ACG Strathallan Auckland

ACG Strathallan Executive Principal Robin Kirkham explains the technique and benefits of integrating the Pause, Breathe, Smile mindfulness programme into the school.

As a teacher of theatre to youngsters, I have used mindfulness techniques for many years. An important discipline of acting is mind/body awareness. We teach students to be conscious of their own bodies, use their diaphragm to breathe, remain still for prolonged periods and use all their senses in the present moment. Drama lends itself to mindfulness practice.

Students learn how to focus on their breathing in order to engage with the present moment. The purpose of teaching mindfulness is to provide students with skills that help them overcome negative emotions such as anger, stress and anxiety while enhancing their performance and enjoyment of life.

What actually happens in a mindfulness lesson?

Typically, students are led in a physical exercise that uses breath and movement to make them more aware of their bodies and senses. This is followed by a period of silence in which the teacher keeps the students focussed on their breathing while they sit and relax. If the mind wanders, students are instructed to bring their full attention back to their breathing.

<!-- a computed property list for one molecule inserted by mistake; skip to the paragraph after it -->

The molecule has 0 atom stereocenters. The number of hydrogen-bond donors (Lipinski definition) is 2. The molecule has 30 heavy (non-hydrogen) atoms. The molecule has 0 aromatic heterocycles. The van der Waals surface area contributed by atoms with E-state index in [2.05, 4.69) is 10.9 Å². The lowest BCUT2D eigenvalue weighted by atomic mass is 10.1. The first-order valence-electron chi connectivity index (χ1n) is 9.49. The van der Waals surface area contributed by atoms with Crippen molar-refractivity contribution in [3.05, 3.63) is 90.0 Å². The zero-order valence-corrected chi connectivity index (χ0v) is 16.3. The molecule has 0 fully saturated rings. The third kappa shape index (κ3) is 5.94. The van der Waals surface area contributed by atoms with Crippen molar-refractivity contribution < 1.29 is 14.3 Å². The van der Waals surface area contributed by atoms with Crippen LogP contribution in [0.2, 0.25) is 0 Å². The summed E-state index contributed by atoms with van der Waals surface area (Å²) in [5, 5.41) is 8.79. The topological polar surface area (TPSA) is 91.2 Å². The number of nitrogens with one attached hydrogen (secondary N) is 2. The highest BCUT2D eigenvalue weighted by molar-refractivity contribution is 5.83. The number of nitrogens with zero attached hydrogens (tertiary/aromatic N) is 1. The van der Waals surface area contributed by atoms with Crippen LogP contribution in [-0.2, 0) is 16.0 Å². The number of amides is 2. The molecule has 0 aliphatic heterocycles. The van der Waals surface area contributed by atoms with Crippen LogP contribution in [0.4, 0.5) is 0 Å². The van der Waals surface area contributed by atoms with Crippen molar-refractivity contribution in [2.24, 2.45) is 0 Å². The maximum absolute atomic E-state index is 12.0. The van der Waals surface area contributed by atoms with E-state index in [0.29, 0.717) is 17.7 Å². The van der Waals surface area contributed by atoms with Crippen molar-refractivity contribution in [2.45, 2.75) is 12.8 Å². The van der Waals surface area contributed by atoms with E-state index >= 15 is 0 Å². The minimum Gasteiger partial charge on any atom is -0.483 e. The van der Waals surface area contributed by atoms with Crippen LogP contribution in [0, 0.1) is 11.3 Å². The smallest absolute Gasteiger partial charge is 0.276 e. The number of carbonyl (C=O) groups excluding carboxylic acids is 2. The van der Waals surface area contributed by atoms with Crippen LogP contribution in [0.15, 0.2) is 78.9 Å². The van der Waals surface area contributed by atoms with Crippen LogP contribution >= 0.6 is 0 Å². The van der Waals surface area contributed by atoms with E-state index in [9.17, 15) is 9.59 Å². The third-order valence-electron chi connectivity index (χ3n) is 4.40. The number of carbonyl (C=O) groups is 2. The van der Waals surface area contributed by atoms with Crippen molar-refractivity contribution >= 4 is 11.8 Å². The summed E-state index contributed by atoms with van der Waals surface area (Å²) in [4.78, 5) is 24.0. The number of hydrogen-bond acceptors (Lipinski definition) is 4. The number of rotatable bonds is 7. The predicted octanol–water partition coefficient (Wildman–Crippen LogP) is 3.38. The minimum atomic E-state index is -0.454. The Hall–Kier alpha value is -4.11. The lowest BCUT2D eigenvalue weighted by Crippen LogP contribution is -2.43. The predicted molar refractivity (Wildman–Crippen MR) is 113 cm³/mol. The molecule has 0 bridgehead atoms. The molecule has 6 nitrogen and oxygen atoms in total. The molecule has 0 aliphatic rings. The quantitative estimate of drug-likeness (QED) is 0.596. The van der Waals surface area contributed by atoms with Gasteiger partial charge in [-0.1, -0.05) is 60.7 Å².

These practices may have a particular image to focus on, such as breathing in oxygen that has been donated by living plants and breathing out carbon dioxide as a gift back to the plants.

Focus on the moment

Once the practice is over, students carry out an activity connected to the main idea of the lesson. An example is where students make a jar containing liquid and glitter. Shaken up and allowed to settle, this “mindjar” is a metaphor for a confused, muddled state of mind that given a few moments of quiet stillness (mindfulness) settles to a calm, focussed, lighter, brighter state.

Our mindfulness lessons often end with the most popular exercise of all – mindful eating. Students are taught to take the time to feel, smell and taste a piece of fruit, savouring all the sensations associated with its consumption.

Benefits to students

Our mindfulness trial has confirmed for me that students’ understanding of their emotions, and the way their brain learn, is developed through this practice. I have seen evidence that through the practice of mindfulness, students are calmer, clearer and more open to learning. Furthermore, the more regularly they practice mindfulness, the more effective it becomes.

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